The role of social networks in the transition towards sustainable food systems
Yuna Chiffoleau  1, *@  , Marc Barbier  2, *@  
1 : UMR Innovation
Institut National de la Recherche Agronomique - INRA (FRANCE)
2 : UMR Lisis
Institut National de la Recherche Agronomique - INRA (FRANCE)
* : Corresponding author

Food systems are defined as “all processes involved in feeding a population” (Goodman, 1997). Beyond sanitary crises emphasized by the ‘mad cow crisis' and its aftermath, food systems have been challenged during the last decade by a set of challenges in European countries: increasing economic competition, pressure on natural resources, responsibility of agriculture in climate change as well as new requirements addressed by social movements in consumption and by the new generation of farmers claim for systemic changes in production, processing and distribution models towards more sustainable practices (Esnouf et al., 2012). Questioned by sustainability (Barbier, 2010), renewed by ‘alternative food networks' (Renting et al. 2003), challenged by technological advances but also controversies (Vanloqueren, Baret, 2009), European agricultures appear as exemplary cases to question the emergent processes of responsible innovation, from models of open innovation taking care of users' requirements and skills (Joly et al., 2013), to other approaches addressing ‘social innovation' (Moulaert et al., 2013).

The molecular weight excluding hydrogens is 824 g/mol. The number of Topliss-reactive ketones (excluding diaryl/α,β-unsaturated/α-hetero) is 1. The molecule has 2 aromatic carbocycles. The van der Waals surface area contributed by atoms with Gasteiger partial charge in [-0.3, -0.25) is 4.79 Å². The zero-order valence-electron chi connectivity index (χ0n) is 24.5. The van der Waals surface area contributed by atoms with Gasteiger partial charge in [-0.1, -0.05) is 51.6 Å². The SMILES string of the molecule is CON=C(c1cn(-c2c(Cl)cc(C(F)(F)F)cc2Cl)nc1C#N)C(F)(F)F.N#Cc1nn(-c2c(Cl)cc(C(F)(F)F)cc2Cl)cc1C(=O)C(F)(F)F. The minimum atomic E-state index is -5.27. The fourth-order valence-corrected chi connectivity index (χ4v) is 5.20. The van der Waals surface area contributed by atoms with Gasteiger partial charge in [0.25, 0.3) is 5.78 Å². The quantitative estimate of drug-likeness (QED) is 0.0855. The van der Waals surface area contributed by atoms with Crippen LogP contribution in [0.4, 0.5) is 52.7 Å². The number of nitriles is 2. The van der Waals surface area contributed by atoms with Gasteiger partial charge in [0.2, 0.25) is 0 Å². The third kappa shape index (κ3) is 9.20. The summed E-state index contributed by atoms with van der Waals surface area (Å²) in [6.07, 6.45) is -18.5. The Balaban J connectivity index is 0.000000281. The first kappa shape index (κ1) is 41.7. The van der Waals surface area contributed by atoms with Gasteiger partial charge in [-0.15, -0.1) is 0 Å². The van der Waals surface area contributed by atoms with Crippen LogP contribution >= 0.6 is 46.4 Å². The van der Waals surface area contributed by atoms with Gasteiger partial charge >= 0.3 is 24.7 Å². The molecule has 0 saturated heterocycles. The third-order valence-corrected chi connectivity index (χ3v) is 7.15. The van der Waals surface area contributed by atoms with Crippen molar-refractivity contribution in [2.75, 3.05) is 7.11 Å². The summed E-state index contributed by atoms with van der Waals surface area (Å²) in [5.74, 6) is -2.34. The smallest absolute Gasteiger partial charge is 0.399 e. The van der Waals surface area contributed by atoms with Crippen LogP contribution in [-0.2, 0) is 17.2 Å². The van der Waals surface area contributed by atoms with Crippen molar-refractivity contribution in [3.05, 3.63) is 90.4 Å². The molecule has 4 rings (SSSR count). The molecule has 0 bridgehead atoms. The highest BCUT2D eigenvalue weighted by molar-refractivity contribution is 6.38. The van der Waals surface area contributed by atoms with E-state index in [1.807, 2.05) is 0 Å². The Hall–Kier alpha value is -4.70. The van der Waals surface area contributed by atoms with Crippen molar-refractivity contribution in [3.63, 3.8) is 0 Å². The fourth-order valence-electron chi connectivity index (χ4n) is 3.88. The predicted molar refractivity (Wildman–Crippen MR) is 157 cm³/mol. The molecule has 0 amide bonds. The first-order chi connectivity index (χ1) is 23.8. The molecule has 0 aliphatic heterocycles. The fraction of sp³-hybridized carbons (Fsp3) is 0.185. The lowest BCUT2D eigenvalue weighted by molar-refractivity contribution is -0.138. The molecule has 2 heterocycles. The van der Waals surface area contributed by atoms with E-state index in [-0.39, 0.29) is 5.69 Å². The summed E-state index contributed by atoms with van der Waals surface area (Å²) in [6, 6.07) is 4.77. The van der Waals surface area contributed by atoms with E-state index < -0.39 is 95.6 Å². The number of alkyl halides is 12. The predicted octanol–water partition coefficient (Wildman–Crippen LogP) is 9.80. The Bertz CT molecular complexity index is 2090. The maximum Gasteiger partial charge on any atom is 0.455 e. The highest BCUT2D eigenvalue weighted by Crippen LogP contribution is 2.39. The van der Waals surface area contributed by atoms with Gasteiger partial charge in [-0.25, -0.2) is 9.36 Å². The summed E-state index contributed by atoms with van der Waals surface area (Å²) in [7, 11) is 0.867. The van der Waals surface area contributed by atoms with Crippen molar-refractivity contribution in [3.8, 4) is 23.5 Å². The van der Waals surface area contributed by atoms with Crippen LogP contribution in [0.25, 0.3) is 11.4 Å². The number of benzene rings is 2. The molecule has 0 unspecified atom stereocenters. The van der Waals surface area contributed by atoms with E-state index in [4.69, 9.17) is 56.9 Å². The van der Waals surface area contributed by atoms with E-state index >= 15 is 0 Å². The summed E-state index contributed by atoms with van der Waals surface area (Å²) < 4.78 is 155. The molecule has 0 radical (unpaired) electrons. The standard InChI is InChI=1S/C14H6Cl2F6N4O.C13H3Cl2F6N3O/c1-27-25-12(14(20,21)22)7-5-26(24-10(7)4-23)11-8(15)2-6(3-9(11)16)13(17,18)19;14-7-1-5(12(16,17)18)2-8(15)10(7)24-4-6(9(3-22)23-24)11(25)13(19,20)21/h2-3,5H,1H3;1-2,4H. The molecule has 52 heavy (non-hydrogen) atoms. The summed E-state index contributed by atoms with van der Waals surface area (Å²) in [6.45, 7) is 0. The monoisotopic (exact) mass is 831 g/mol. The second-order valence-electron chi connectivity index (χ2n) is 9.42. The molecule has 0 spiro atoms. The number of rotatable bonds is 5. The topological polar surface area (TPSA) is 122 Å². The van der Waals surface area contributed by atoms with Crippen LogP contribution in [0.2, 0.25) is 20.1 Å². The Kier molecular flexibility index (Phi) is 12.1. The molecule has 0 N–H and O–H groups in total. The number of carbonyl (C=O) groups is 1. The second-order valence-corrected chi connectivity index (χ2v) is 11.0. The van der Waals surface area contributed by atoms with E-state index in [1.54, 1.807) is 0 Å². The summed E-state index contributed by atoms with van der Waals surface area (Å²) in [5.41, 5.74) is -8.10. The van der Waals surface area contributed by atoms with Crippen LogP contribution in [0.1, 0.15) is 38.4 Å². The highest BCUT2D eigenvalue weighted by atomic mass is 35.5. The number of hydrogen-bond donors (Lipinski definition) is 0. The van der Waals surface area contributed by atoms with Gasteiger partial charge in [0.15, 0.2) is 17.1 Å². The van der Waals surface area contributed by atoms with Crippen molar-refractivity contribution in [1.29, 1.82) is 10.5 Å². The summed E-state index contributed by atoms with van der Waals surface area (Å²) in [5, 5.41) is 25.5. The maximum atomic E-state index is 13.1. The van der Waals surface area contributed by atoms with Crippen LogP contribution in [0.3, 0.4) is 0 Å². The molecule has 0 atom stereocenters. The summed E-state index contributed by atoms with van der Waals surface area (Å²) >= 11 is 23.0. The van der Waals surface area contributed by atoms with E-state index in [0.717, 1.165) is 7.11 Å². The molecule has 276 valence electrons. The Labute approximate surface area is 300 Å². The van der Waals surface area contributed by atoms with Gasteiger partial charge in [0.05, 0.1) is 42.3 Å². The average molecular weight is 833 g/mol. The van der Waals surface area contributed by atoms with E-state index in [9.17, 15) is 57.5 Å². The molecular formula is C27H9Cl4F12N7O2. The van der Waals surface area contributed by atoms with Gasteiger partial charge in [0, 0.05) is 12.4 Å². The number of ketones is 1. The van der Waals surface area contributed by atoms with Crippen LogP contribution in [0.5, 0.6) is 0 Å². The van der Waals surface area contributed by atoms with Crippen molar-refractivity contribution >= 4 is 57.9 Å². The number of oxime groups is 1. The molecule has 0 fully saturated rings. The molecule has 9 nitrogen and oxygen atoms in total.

Highlighted in the diffusion of technological innovations in agriculture modernisation during and after the 2nd World War (Ryan, Gross, 1943; Mendras, 1967), the role of social networks remains little investigated in the late evolutions of this sector. Beyond few works showing how professional networks specific morphologies and dynamics favour learning processes around localized technical changes in the French case (Compagnone, Hellec, 2015), social networks in this sector are often put forward, in the literature on ‘alternative/local food networks' especially, but rarely deepened concretely (Chiffoleau, 2009), as it has been the case in industry, service and business (Håkansson, Johanson, 1993). Both quantitative and qualitative approaches of social networks are needed to better understand conditions and effects of changes and innovations towards sustainable food systems, from emergence to diffusion, as well as to support the dynamics of change. Addressing the dynamics of food systems with a social network perspective, this session is open to all disciplines. Welcome are papers that target these issues with qualitative or quantitative approach. Qualitative proposals have to go beyond incantations to networks and quantitative approaches have to be grounded by empirical work and field knowledge.



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